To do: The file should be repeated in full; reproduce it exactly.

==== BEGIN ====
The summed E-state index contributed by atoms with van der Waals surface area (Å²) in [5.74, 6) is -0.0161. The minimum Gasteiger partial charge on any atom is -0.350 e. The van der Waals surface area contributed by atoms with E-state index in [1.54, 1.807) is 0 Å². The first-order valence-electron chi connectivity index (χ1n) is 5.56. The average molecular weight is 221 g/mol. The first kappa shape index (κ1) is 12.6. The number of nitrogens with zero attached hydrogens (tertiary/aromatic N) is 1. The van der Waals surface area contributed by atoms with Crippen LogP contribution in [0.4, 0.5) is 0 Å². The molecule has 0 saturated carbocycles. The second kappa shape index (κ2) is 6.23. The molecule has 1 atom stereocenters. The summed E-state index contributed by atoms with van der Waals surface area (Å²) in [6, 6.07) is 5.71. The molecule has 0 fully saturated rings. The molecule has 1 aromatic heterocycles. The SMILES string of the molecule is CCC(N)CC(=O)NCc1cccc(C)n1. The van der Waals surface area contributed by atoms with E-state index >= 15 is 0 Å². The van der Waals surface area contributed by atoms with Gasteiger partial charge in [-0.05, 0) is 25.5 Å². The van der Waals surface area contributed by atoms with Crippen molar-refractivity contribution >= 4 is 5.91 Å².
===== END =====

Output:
The summed E-state index contributed by atoms with van der Waals surface area (Å²) in [5.74, 6) is -0.0161. The minimum Gasteiger partial charge on any atom is -0.350 e. The van der Waals surface area contributed by atoms with E-state index in [1.54, 1.807) is 0 Å². The first-order valence-electron chi connectivity index (χ1n) is 5.56. The average molecular weight is 221 g/mol. The first kappa shape index (κ1) is 12.6. The number of nitrogens with zero attached hydrogens (tertiary/aromatic N) is 1. The van der Waals surface area contributed by atoms with Crippen LogP contribution in [0.4, 0.5) is 0 Å². The molecule has 0 saturated carbocycles. The second kappa shape index (κ2) is 6.23. The molecule has 1 atom stereocenters. The summed E-state index contributed by atoms with van der Waals surface area (Å²) in [6, 6.07) is 5.71. The molecule has 0 fully saturated rings. The molecule has 1 aromatic heterocycles. The SMILES string of the molecule is CCC(N)CC(=O)NCc1cccc(C)n1. The van der Waals surface area contributed by atoms with E-state index >= 15 is 0 Å². The van der Waals surface area contributed by atoms with Gasteiger partial charge in [-0.05, 0) is 25.5 Å². The van der Waals surface area contributed by atoms with Crippen molar-refractivity contribution >= 4 is 5.91 Å².